Stephen King's The Dark Tower series has hovered near the rear of my 'Books to Read' list for almost a decade. I've never been excited to read the series because I knew so little about it. During a re-reading of On Writing, I noticed that King mentioned it. Then a few blogs did too. Then I saw a digital library cop of The Gunslinger: (The Dark Tower #1)(Revised Edition) was available.
I haven't read a lot of King. My copy of On Writing is well read, its cover and pages showing wear like a well scribbled notebook. I've gotten 11/22/63 out from the library twice and put it down twice, only making it to page 555 in the process. I like the movie versions of Shawshank and Green Mile but didn't try either book. Not knowing anything about the series then, I began the book.
My copy - the revised edition - had a forward that got me excited. When King began The Dark Tower series he was trying to write his own Tolkien-esque adventure book sans goblins and halflings. Wonderful, I thought. The preface also said that death-row inmates and terminally ill grandmothers were writing to him asking how the story ends (the first book was published in 1982 and the last in 2004). Wow, I thought. This must be damn near perfect if people are begging for a resolution before they die. I can't imagine if King were writing these today. George R.R. Martin is regularly criticized for taking a long time on the A Song of Ice and Fire series and those books are both thicker in spine and guts- hard for someone to be thicker than King but Martin is - and are published more frequently. Well then, let's begin this book.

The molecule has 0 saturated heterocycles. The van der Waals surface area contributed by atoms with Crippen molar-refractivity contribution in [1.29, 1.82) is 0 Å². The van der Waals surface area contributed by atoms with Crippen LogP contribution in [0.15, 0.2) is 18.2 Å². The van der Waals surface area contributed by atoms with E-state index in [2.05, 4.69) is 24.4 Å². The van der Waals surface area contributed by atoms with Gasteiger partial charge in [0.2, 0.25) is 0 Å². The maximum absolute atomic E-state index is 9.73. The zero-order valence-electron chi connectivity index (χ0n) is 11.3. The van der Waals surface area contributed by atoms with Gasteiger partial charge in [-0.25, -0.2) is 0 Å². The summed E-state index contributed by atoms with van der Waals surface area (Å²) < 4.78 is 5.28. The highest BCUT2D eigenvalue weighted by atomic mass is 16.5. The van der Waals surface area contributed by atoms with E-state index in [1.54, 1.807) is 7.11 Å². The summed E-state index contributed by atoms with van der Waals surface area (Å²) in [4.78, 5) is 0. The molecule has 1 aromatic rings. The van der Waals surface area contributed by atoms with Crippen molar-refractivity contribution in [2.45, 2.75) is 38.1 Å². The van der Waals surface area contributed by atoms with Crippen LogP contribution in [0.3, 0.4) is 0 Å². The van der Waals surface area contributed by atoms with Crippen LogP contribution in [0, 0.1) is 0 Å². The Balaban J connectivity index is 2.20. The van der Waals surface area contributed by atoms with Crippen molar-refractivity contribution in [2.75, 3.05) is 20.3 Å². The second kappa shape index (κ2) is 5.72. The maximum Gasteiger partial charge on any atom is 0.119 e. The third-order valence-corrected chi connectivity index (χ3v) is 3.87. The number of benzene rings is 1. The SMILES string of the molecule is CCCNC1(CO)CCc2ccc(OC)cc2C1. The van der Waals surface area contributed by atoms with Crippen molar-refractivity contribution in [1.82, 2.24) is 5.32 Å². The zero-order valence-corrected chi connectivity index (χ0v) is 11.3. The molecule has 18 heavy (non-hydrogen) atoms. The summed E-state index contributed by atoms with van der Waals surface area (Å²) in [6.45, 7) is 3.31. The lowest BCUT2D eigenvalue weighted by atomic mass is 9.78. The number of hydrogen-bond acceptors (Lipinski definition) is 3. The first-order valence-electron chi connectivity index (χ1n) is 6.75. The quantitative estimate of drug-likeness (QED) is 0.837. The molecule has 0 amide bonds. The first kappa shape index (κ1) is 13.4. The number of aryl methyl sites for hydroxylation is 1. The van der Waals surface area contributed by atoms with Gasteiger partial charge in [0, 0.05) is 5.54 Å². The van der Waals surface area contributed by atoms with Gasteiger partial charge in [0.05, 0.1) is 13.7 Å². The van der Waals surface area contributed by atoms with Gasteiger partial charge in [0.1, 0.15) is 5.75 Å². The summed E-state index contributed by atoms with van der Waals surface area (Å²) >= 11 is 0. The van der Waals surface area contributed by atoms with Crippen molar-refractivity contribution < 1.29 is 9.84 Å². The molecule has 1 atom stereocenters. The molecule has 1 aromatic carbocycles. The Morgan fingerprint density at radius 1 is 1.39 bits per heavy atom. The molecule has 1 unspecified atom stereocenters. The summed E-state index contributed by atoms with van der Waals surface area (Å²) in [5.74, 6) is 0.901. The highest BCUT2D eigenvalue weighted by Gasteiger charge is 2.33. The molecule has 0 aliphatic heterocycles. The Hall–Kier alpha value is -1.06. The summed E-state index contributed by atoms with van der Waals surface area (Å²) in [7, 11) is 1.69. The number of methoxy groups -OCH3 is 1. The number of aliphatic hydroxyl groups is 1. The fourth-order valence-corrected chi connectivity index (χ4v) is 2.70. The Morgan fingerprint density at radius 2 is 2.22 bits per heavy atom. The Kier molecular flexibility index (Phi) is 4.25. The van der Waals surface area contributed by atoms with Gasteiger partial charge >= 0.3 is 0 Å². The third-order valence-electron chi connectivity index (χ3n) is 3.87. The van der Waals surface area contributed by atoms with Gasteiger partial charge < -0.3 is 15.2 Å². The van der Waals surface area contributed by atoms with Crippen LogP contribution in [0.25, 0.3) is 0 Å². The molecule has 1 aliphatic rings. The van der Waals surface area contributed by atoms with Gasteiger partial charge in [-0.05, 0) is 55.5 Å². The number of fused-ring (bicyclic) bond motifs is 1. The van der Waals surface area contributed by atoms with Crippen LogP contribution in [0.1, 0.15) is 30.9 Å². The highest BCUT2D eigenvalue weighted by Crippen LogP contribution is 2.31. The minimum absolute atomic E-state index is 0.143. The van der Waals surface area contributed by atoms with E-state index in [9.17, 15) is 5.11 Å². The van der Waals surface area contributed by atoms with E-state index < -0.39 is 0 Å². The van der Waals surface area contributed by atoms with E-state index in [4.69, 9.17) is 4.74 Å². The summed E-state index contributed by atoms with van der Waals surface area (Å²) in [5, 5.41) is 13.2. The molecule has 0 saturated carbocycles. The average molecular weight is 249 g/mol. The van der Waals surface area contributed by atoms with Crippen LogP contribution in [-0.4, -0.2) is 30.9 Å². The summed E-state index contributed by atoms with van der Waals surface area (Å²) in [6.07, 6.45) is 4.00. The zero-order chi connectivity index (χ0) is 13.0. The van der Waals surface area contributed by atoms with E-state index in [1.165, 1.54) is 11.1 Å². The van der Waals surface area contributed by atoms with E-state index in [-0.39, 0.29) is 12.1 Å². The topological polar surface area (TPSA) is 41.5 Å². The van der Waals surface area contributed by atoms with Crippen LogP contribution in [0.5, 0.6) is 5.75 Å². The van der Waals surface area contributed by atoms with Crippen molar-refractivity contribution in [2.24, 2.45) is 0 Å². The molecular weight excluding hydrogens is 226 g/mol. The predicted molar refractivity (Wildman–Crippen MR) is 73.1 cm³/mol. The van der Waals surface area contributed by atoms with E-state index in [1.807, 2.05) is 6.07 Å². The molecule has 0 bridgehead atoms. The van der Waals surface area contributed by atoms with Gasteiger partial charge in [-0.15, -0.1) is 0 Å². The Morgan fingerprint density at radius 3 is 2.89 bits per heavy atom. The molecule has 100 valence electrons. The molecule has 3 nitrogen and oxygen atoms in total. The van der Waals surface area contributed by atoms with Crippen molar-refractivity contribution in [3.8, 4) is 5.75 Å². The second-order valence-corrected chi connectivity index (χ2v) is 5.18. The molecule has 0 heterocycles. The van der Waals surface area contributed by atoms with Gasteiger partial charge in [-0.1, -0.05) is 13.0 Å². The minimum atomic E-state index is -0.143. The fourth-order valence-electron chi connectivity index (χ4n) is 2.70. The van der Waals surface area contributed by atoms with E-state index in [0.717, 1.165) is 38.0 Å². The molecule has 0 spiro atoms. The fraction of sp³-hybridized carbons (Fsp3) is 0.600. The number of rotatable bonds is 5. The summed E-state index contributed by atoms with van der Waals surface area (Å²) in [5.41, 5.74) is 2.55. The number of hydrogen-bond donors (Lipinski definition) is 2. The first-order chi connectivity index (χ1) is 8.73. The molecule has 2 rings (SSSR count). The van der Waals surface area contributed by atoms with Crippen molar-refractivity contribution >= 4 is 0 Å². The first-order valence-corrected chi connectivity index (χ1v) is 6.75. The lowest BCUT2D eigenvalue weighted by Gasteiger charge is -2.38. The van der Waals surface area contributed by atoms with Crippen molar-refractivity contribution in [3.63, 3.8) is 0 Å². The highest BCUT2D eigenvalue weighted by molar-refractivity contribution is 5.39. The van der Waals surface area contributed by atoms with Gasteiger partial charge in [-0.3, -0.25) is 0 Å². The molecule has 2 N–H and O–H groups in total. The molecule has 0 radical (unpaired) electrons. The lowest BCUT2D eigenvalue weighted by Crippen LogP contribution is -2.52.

The title character, The Gunslinger immediately appealed to me. He's a bit of an outcast, the last of his kind. He's on one last mission to do something only he can do. In stories I don't mind this arrangement but in movies I can't stand it. The divergence between favor and aversion exists in my imagination. When I'm reading a book I can fill in the details that fit with what I want and expect, in a movie those details are provided for me, usually with a heavy hand.
The Gunslinger must travel across a dessert, through a town with a trap, and battle mutants in a dark cave. Then at the end, The Gunslinger gets his man. Not. I should have known that in an eight part series, Stephen King wouldn't provide me with the closure I was hoping for, not even a little. The final tenth of the book led me in an opposite direction of my hopes and expectations, and I finished it only to say I did.
I'm going to give book two, The Drawing of Three a chance. I'll likely read the entire thing but will only stick with this series if it's really good. As King says himself, life's too short to read things you don't like.